So you’ve discovered that your own little bundle of joy is on the way. Now that you are caring for yourself as well as your unborn child, you have additional responsibilities. One topic you may not consider in relation to your pregnancy is your oral health. Atlanta dentist Dr. Peter Pate explains why you shouldn’t place your dental hygiene at the bottom of the list during your pregnancy.
Gum Disease and Your Pregnancy
Periodontal (gum) disease has a direct relation to many chronic inflammatory diseases such as heart disease and diabetes. It also has been linked to preterm and low-birth weight babies. The main culprit suspected in the link is the bacterium P. gingivalis, which induces your body’s inflammatory response. When gum disease causes your gums to swell and bleed, bacteria enters your bloodstream through the soft infected tissue. As P. gingivalis travels throughout your body, it can provoke the same inflammatory response as it did in your gums. When you are pregnant, this can mean abnormal conditions surrounding the birth of your child. (more…)
August is National Immunization Awareness Month (NIAM), and the American Academy of Pediatrics (AAP) recently issued its annual update of vaccination guidelines. The new recommendations emphasize the importance of vaccinating children and teens to protect against serious illnesses, such as influenza, pneumonia, and meningitis, as well as other deadly diseases.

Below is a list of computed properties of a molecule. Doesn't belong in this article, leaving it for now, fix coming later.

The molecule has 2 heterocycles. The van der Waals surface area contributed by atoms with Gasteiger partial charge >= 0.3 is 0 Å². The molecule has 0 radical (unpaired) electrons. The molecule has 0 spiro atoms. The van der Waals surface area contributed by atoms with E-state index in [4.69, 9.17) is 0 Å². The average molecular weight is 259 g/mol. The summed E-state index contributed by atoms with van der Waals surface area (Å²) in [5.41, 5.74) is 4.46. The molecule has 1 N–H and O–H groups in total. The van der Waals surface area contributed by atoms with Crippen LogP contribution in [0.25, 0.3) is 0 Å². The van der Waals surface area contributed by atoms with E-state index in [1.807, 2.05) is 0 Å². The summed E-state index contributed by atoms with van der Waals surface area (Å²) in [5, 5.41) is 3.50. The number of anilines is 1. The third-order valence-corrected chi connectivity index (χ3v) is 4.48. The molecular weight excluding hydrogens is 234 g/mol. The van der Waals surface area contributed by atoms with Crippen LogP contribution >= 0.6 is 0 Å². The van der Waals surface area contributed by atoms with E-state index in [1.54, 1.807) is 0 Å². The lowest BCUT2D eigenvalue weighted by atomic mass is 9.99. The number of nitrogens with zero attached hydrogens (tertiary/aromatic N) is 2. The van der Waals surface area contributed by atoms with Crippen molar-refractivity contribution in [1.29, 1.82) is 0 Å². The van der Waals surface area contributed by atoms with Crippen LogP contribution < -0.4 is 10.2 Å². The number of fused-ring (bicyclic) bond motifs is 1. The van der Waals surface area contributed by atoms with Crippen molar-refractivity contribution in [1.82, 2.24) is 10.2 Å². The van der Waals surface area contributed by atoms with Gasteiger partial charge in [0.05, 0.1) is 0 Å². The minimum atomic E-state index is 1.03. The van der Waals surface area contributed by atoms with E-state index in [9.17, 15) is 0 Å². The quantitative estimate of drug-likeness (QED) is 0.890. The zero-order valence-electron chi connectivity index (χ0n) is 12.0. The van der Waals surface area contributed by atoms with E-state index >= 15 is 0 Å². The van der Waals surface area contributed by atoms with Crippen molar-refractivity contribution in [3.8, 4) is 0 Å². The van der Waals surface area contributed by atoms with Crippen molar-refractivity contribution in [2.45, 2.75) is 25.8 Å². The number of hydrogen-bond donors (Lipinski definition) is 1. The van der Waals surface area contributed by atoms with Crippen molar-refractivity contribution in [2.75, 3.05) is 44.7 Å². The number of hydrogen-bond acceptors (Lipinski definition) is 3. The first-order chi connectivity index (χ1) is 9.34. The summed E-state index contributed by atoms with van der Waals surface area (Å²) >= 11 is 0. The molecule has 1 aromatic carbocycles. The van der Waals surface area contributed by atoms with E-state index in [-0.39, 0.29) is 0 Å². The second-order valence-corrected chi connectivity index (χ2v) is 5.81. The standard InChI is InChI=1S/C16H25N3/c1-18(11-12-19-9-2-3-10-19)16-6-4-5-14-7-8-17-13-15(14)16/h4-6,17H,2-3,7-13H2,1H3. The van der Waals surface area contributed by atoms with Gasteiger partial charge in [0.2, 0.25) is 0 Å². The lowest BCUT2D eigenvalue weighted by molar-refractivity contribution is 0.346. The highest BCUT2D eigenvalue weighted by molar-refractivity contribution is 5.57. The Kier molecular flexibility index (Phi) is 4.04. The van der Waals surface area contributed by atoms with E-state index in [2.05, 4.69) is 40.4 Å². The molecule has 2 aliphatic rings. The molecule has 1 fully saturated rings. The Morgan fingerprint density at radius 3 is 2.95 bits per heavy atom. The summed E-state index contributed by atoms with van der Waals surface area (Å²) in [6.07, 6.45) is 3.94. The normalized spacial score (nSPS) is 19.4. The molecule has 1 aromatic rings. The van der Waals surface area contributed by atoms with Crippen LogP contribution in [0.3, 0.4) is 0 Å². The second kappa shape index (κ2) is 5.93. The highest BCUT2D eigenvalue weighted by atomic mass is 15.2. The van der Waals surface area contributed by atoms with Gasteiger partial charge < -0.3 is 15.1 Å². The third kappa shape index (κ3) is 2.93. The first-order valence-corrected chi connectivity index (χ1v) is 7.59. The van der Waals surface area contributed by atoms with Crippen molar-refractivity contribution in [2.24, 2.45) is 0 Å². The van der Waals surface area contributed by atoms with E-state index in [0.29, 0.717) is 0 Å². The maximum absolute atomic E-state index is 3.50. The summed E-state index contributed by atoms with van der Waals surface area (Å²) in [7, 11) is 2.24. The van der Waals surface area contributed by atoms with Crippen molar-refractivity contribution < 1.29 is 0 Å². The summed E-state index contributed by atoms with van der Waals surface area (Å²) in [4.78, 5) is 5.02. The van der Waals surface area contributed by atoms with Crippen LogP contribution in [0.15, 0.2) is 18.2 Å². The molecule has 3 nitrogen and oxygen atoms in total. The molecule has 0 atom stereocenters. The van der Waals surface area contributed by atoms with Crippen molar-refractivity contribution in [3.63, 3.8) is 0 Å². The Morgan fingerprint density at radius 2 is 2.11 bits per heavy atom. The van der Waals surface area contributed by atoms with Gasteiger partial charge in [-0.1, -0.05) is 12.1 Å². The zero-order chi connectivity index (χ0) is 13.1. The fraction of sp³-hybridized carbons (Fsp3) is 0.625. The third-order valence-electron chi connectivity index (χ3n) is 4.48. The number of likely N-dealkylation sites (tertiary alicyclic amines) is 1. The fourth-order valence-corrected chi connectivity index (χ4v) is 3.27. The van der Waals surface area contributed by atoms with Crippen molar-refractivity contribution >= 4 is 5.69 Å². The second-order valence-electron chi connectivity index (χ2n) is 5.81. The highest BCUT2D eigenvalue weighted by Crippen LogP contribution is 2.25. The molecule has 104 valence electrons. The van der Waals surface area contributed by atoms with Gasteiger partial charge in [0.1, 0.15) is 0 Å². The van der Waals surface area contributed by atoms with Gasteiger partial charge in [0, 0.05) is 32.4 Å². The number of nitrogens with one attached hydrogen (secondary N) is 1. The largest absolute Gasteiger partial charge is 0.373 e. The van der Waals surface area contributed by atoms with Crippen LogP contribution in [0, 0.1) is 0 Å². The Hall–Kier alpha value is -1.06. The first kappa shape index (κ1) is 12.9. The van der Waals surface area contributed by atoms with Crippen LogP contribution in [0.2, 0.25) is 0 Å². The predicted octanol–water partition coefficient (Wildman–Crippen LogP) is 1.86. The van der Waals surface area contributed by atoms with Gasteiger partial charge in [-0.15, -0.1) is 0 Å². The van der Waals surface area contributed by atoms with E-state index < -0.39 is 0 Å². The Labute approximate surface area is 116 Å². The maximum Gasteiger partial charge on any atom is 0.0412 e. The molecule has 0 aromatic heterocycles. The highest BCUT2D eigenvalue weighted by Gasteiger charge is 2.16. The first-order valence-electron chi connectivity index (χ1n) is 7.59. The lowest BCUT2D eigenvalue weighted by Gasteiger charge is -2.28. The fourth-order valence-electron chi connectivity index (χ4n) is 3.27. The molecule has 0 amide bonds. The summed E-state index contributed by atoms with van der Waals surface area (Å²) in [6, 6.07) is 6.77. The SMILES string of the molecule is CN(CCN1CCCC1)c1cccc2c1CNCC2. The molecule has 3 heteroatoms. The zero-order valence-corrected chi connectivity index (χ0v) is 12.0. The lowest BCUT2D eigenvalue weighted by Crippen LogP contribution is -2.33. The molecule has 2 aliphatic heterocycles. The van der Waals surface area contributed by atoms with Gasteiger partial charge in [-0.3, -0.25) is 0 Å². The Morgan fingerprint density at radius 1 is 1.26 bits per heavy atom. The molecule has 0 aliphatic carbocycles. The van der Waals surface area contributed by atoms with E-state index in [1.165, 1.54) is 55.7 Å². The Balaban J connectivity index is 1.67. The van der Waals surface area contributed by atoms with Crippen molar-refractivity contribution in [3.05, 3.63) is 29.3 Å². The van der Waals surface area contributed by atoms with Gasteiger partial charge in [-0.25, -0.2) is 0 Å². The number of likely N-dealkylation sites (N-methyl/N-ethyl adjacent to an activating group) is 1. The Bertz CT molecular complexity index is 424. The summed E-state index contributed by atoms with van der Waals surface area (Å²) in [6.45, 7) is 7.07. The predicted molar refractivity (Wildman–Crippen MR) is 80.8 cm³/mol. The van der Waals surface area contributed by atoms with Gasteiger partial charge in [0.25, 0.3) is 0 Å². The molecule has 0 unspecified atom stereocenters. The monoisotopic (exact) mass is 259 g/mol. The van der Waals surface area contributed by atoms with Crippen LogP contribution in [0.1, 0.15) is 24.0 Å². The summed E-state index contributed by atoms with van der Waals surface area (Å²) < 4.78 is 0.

The recommendations for 2011 are very similar to those from 2010, but the release of the revised schedule reminds parents to ensure that their children’s immunizations are up to date. Dr. Michael Brady, the chairman of the AAP infectious disease committee, points out that “immunizations have been the most effective medical preventive measure ever developed, but some people who live in the United States right now don’t appreciate how tremendously protected they’ve been because of vaccines. There are still children around the world dying of measles and polio. The vaccination schedules are designed to get vaccines to the child before they are at the greatest risk.”
The updated schedule recommends that all children between the ages of 6 months and 18 years get an annual flu shot. Additionally, children between the ages of 6 months and 8 years who are being vaccinated for the first time, as well as those who have had only one dose of a previous flu vaccine, need two doses of the seasonal flu vaccine.
The AAP recommends the following:
- Children and teens should receive the recommended whooping cough vaccines.
- Children ages 7 to 10 years who have not been previously vaccinated against the disease need a single does of the tetanus, diphtheria, pertussis, and Tdap vaccines.
- Teens from 13 to 18 years who never received the Tdap should get the vaccine as well as a Td booster every 10 years.
- All girls should receive the human papillomavirus (HPV) vaccines, which can be given between the ages of 9 and 18 years in a three-dose series.
- Children under the age of 5 should get the haemophilus influenza type b (Hib) vaccine to prevent the bacterial disease.
- Routine childhood vaccines, including those for the rotavirus, polio virus, MMR, and varicella, should be received at the suggested ages.
Dr. Peter Pate, a family dentist in Atlanta, Georgia, strives to help his patients lead healthy lives. For information about how to keep your child’s teeth and gums healthy to prevent the onset of serious oral and overall health conditions, call Dentistry in Buckhead at (404) 266-9424.